21st century feminist activism

The Feminist Library

A look at the broad range of issues and campaigns at the heart of feminism today.

The noughties feminist revival
The Feminist Library managed to keep going through the downturn of the women’s movement in the early 1990s. Its resurgence started with the slow revival of the feminist movement in the mid-2000s, which became noticeable with the organisation of a number of feminist cultural festivals (known as Ladyfests) around the country. This selection of flyers from our contemporary collection are displayed in chronological order, and show that the range of feminist activity today is wide, and ever expanding.
Cultural interventions
Telling women's untold stories has always been a key aim of the feminist movement so, like during the suffrage and Women's Liberation Movement eras, contemporary feminists are tackling male-dominated cultural spaces by creating their own. The 21st century has seen a resurgence of all-female comedy, music, and theatre events, showcasing female cultural talent and creativity. This particular piece of theatre, 'Images of Elsewhere', celebrated and gave a voice to the experiences of Muslim women in Britain.

Ladyfest London was one of several Ladyfest events to emerge during the mid-2000s.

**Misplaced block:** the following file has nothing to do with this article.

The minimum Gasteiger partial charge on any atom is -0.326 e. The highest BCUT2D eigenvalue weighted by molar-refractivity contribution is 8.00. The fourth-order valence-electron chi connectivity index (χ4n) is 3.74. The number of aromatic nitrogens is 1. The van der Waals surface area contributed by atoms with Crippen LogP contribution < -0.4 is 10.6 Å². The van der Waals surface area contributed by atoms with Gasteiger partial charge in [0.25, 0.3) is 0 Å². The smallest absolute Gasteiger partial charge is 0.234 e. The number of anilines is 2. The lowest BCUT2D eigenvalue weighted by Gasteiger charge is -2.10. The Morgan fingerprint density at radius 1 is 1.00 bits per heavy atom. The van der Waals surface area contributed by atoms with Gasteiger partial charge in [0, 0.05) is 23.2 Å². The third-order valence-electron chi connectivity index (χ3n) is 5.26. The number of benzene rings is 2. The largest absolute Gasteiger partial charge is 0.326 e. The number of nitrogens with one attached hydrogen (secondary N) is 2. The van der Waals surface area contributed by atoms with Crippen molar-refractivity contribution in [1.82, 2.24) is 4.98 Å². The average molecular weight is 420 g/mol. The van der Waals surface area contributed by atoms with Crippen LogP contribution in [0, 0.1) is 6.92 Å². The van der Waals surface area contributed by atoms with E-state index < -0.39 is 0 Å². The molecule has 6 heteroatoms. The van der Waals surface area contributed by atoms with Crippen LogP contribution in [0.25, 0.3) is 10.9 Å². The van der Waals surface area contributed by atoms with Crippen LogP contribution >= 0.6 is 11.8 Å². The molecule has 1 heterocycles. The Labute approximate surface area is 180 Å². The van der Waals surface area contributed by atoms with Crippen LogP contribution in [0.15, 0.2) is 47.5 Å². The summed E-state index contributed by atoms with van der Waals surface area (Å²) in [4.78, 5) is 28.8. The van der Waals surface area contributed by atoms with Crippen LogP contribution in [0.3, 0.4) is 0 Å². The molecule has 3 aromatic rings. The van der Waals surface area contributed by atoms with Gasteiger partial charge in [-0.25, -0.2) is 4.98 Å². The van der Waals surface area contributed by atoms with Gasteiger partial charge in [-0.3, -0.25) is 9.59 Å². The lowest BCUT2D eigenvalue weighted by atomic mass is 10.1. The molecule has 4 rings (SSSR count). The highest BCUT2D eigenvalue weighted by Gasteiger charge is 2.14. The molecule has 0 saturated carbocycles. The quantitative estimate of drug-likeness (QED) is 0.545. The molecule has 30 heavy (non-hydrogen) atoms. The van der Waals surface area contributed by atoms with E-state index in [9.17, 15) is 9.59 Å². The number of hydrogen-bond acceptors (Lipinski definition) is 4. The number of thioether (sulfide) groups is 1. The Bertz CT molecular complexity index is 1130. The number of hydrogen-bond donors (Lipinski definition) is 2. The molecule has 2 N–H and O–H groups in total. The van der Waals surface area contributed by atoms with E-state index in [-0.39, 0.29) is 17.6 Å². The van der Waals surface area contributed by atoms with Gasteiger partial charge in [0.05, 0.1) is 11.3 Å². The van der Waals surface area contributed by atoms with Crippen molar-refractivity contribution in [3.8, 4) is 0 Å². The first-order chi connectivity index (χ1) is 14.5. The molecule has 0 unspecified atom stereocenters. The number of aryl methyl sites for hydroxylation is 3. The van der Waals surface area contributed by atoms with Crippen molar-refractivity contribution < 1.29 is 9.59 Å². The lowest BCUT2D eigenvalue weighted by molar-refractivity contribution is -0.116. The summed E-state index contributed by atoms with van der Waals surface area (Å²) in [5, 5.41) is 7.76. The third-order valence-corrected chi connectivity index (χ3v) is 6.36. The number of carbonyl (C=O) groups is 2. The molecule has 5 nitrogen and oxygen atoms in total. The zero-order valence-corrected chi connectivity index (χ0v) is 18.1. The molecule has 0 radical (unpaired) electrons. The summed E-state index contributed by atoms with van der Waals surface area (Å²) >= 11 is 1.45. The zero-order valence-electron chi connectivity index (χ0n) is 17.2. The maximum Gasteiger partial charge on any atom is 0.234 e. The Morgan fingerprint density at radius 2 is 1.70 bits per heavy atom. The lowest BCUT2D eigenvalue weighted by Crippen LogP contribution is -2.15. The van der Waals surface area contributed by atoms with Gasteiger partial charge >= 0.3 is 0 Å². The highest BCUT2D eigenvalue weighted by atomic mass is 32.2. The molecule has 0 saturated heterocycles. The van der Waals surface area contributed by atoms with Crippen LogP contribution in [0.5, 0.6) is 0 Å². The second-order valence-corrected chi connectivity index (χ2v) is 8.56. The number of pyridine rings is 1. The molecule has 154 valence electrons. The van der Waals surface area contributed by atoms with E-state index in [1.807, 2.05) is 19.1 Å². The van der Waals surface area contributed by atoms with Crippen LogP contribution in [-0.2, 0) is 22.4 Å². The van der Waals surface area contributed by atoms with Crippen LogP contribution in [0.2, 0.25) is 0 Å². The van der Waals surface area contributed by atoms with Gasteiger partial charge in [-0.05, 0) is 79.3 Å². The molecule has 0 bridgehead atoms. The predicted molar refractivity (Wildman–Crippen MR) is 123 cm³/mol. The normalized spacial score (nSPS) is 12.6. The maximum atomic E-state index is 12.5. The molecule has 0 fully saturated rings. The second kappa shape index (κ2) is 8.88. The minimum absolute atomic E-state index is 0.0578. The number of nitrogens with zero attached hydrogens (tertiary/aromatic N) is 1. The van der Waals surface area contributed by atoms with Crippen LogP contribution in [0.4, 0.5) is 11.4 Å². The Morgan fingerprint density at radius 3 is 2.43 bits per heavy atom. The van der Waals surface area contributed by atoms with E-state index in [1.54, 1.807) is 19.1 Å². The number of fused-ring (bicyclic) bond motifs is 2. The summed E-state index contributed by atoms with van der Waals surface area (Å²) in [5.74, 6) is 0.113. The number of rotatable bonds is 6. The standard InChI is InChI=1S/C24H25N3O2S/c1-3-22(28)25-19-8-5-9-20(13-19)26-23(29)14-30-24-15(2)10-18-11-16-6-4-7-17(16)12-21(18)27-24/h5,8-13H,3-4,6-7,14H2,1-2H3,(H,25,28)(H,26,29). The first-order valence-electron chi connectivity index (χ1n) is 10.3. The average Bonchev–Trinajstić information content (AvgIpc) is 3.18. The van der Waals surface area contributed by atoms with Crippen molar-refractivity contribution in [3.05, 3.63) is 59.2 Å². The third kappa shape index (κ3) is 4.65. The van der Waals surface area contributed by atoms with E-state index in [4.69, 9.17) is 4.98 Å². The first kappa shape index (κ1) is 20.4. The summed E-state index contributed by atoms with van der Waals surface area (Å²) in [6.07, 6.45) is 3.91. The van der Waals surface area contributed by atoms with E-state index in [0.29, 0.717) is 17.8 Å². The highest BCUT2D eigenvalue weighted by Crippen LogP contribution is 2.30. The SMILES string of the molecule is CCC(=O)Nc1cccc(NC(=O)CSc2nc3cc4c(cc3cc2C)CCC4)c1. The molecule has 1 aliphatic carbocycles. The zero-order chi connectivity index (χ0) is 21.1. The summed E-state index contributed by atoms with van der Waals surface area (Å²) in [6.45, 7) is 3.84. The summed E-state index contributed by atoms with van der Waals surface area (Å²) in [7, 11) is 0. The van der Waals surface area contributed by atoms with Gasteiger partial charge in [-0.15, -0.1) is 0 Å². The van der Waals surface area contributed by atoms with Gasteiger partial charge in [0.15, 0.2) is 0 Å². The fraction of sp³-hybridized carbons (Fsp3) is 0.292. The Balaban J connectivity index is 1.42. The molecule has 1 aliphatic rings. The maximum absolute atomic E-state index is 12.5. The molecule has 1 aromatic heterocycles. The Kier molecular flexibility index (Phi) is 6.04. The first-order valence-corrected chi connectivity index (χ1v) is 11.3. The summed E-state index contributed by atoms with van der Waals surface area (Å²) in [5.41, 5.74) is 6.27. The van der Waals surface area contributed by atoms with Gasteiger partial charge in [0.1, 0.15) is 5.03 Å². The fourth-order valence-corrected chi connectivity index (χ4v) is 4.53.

These community-based and volunteer-run events consisted of several days of festival programming, showcasing women's arts, music and activism.

In a similar vein, the Girls Rock! camp was a week-long project aimed at promoting women musicians and encouraging more girls into music.

This Stand Up for Women comedy night, featuring a line-up of female comedians, was a fundraising event for Object! – a feminist group campaigning against the sexual objectification of women.

Inspired by second wave women's peace activism, like the Greenham Women's Peace Camp, this feminist camp protested against the UK's nuclear weapons at AWE Aldermaston for many years.

Reclaim the Night marches were a staple of the Women's Liberation Movement, and were revived in London in 2004 by the London Feminist Network.

Annual night-time marches, which now take place around the country and the world, are a women-only protest against rape and male violence against women.

Million Women Rise is a women-only march against male violence which takes place on the Saturday nearest to International Women’s Day (8th March). It has been held annually since 2007.

This useful timeline is part of a campaign by the Women's Resource Centre to promote the importance of supporting women's organisations.

Activist network UK Feminista was formed in the mid-2000s to support feminist campaigning around Britain.